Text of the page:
Rapid Identification Of Counterfeit Pills By ATR FT/IR Analysis Of Crushed Samples | 10166
Journal of Analytical & Bioanalytical Techniques
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Counterfeit medicines are now a serious global problem which poses ever-increasing threats to public health. The
manufacture and supply of medicines is a global business and the shipment of millions of dosage forms presents huge challenges
to ensuring the safety of the medication reaching the patient. According to the WHOcounterfeits may have: no active ingredients
present, the wrong level of ingredients, the wrong ingredients, high levels of contaminants or be in counterfeit packaging. This
research examines the possibility of replacing sophisticated laboratory tests with simpler and therefore faster bench top tests.
Attenuated Total Reflection (ATR) FT/IR spectroscopy has been investigated as a replacement technique to the
conventional methods cited in the British Pharmacopoeia BP 2012. The BP methodology requires the sample to be crushed, solvent
extracted, the solvent evaporated and the residue prepared as a KBr disc prior to running the IR fingerprint for identification.
Several hours are required for this procedure. ATR FT/IR analyses only require the sample to be ground to a powder which is
then spread over the reflection cell to allow the fingerprint spectrum to be recorded. The time scale for these measurements is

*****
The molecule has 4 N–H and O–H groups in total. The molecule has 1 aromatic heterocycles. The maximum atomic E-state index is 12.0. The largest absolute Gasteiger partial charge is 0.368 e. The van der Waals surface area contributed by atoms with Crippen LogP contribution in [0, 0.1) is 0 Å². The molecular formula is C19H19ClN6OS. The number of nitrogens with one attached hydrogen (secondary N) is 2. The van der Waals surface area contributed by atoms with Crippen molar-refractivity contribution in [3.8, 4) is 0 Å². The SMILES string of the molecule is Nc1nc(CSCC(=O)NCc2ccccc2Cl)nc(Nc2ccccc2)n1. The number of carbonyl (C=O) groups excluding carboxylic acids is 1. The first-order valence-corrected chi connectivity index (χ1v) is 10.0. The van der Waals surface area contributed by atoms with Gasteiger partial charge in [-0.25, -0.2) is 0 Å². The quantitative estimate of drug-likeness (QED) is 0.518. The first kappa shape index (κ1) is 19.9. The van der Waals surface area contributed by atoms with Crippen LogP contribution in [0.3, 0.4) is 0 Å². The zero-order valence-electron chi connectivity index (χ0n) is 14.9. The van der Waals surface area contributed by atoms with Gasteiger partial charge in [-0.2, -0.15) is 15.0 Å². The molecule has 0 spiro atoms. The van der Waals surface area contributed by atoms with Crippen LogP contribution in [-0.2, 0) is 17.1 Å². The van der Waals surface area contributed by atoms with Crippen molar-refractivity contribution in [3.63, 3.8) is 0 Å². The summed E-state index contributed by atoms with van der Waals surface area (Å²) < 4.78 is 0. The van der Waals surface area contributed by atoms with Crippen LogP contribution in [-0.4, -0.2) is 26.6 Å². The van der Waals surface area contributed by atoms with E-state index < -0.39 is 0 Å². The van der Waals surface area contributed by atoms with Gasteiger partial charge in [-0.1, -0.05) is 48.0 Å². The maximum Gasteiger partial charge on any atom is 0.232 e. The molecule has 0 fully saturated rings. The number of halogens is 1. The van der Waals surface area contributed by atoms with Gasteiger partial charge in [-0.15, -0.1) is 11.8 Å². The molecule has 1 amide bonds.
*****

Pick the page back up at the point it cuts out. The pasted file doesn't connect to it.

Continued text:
several minutes only.
A range of samples of caffeine, paracetamol, atenolol and sildenafil were subjected to ATR FT/IR analysis in order to
The effects of different excipients
The ability to identify the presence of the target drug at different doses
The ability to identify the presence of more than one target drug in tablets with multiple actives
These were studied as standards in conventional magnesium stearate/dibasic calcium phosphate excipients and in different
therapeutic ?pill? dosage forms.
The ATR FT/IR analyses have proved to be much faster that the BP methods and have also demonstrated the provision
of high quality spectral fingerprint data without the need for extensive laboratory training of staff. Not only was the ATR FT/IR
system able to identify single and mixed components the detection capabilities of this system were better (2X) than those reported
for formulated mixtures.
The ATR FT/IR system has demonstrated the ability to confirm the presence of both good and counterfeit materials
in simple selected tablet dosage forms. Paracetamol, caffeine and atenolol all produced identifiable fingerprints at levels down to
ca 4.0% in pill formulations. A more extensive survey is currently being undertaken.
Graham Lawson?s expertise is instrumental analysis, in disparate areas such as environmental exposure in the polymer industry, the identification of
migrants from food packaging and factors influencing drug delivery in clinical applications. The unifying themes are the detection of ultra low levels of
contamination and the protection of people from adverse exposures. He was co-opted onto a NATO special studies group on the stand-off detection
of radiation. His current research interests include novel analytical techniques applied to blood spot analyses and to counterfeit drug detection.
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